I think part of the problem (and I can’t speak for asthma specifically, because I’m not a doctor and I don’t have it) is that doctors formerly had very few instruments at their disposal. As a result, any care offered was likely necessary. We still have this mentality that we need to do absolutely everything available for everyone.Plus the cost isn’t zero.

    For example, I have a heart murmur. I was diagnosed as a child and have been asymptomatic my entire life. I used to take prophylactic antibiotics before I went to the dentist to mitigate cardiac infection risk. Recently revised guidelines indicate that I was never in the appropriate population for this kind of care.I shudder to think of how long I took unpleasantly high doses of antibiotics for almost no benefit as well as had office visits and other fees to have them prescribed every time I needed a cleaning. In my case, I was receiving prevention that is almost universally acknowledged as doing me no good. I think that’s what this post means to address.

  5. Jennifer says:

    Over-prescribing a patient is just as bad as under-prescribing them. Whether is asthma or any other type of condition, this just represents a loss of revenue, a waste of resources and a threat to the lives of those patients involved. Some people call it preventive measures, other people call it a waste of health care money, resources and drugs. Physicians treat prescription drugs like candy, they just give it away not cosidering the cost this represents and, most importantly, the effects they may have on the people that take them.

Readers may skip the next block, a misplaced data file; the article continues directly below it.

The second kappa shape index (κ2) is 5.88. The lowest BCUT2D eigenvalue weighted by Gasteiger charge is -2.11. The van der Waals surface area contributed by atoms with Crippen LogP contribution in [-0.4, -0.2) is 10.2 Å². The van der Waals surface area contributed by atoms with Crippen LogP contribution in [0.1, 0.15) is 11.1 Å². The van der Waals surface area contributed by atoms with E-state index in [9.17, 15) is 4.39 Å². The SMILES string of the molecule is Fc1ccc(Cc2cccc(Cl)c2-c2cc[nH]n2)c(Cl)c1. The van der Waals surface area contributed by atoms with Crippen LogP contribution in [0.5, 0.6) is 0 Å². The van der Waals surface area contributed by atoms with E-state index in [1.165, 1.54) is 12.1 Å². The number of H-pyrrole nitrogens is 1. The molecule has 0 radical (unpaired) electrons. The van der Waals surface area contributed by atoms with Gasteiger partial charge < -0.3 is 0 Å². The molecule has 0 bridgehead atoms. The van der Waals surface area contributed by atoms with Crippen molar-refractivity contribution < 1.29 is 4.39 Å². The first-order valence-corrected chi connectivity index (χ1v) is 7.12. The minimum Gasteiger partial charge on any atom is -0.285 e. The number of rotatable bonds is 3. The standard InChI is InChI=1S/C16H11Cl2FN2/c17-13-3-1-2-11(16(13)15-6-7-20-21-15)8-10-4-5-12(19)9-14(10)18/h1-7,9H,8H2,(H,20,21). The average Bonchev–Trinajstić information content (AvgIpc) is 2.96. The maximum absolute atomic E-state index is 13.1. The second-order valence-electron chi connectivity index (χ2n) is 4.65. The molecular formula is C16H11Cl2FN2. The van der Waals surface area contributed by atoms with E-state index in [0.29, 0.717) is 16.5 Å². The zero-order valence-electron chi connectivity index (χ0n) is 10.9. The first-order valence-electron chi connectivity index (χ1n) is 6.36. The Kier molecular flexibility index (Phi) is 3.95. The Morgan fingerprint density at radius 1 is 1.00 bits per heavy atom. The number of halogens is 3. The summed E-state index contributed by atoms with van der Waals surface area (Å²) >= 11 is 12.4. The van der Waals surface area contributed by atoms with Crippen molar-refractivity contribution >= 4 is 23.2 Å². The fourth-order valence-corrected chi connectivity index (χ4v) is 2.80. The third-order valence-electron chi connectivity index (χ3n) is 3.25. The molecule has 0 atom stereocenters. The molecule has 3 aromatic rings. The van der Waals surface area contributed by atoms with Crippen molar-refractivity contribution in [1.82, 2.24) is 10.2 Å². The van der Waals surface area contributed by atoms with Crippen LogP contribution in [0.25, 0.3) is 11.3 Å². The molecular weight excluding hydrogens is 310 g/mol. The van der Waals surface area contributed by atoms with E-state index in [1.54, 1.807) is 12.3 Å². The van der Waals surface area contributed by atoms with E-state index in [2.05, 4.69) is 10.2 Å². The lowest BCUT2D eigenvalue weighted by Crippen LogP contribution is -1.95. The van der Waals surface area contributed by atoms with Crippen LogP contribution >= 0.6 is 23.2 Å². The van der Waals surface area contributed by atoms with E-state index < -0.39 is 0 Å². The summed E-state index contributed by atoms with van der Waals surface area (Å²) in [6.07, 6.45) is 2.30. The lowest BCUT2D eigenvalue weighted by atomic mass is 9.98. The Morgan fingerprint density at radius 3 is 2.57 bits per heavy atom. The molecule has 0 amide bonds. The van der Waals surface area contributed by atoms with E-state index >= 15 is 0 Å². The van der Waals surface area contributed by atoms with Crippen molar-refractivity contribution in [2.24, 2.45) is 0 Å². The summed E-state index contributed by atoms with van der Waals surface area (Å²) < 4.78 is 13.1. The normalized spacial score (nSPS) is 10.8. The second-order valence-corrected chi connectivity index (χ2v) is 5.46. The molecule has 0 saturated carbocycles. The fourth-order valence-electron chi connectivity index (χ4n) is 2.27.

6. Slater says:

    I agree with Jennifer. We healthcare officials need to to start being more efficient with their resources.

  7. seyyed says:

    very interesting

  8. Afton says:

    Quality of life would be pretty bad with asthma control drugs. The sole cost is not just the ER visit.

  9. Chris says:

    Can’t people die from asthma attacks? What is the economic cost there?

    My problem with this whole line of reasoning is that it completely takes what the customer wants out of the picture. I’m a wealthy (compared to the rest of the world) first world citizen. I’ve paid for my food, my water, my shelter, my transport, clothing, etc etc. And I still have money to spare. I’d rather have better health than another pair of shoes, and wish to spend my excess money on that.

    The actual problem is that we have a one size fits all approach to insurance in this country now. I should have the freedom to seek out insurance coverage that would cover my hypothetical asthma needs if I want to, and pay a premium for it. Someone else should have the freedom to seek out insurance coverage that doesn’t cover asthma needs, save money, but suffer a lower quality of life because of it. The consumer should be allowed a choice.

    When we effectively homogenize insurance choice through massive regulation and coverage mandates, then, to save money (aka ration by access) we have bureaucratic advisory boards start peeling away recommendations for coverages, you take some of my freedom away, and I dislike it. There is not a good free private market out there for medical care. Everything ultimately ends up dictated by the government through coverage mandates and medicare.

  10. Kyle says:

    +1 Chris